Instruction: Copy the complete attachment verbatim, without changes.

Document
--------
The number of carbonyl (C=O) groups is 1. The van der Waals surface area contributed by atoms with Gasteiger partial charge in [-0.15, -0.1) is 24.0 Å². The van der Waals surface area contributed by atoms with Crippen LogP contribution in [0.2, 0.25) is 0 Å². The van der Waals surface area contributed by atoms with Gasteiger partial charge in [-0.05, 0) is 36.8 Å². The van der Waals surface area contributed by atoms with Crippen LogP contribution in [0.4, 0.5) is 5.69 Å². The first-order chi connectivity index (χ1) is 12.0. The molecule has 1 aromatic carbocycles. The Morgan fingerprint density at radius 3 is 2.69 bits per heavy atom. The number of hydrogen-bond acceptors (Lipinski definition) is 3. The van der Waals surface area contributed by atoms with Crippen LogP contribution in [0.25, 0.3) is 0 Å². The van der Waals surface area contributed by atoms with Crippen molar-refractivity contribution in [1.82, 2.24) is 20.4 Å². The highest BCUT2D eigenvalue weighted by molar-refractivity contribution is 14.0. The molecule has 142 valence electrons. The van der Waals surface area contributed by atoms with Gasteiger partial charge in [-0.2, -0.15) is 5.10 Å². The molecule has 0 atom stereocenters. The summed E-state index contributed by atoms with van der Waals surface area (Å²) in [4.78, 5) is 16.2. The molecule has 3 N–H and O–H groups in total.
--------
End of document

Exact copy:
The number of carbonyl (C=O) groups is 1. The van der Waals surface area contributed by atoms with Gasteiger partial charge in [-0.15, -0.1) is 24.0 Å². The van der Waals surface area contributed by atoms with Crippen LogP contribution in [0.2, 0.25) is 0 Å². The van der Waals surface area contributed by atoms with Gasteiger partial charge in [-0.05, 0) is 36.8 Å². The van der Waals surface area contributed by atoms with Crippen LogP contribution in [0.4, 0.5) is 5.69 Å². The first-order chi connectivity index (χ1) is 12.0. The molecule has 1 aromatic carbocycles. The Morgan fingerprint density at radius 3 is 2.69 bits per heavy atom. The number of hydrogen-bond acceptors (Lipinski definition) is 3. The van der Waals surface area contributed by atoms with Crippen LogP contribution in [0.25, 0.3) is 0 Å². The van der Waals surface area contributed by atoms with Crippen molar-refractivity contribution in [1.82, 2.24) is 20.4 Å². The highest BCUT2D eigenvalue weighted by molar-refractivity contribution is 14.0. The molecule has 142 valence electrons. The van der Waals surface area contributed by atoms with Gasteiger partial charge in [-0.2, -0.15) is 5.10 Å². The molecule has 0 atom stereocenters. The summed E-state index contributed by atoms with van der Waals surface area (Å²) in [4.78, 5) is 16.2. The molecule has 3 N–H and O–H groups in total.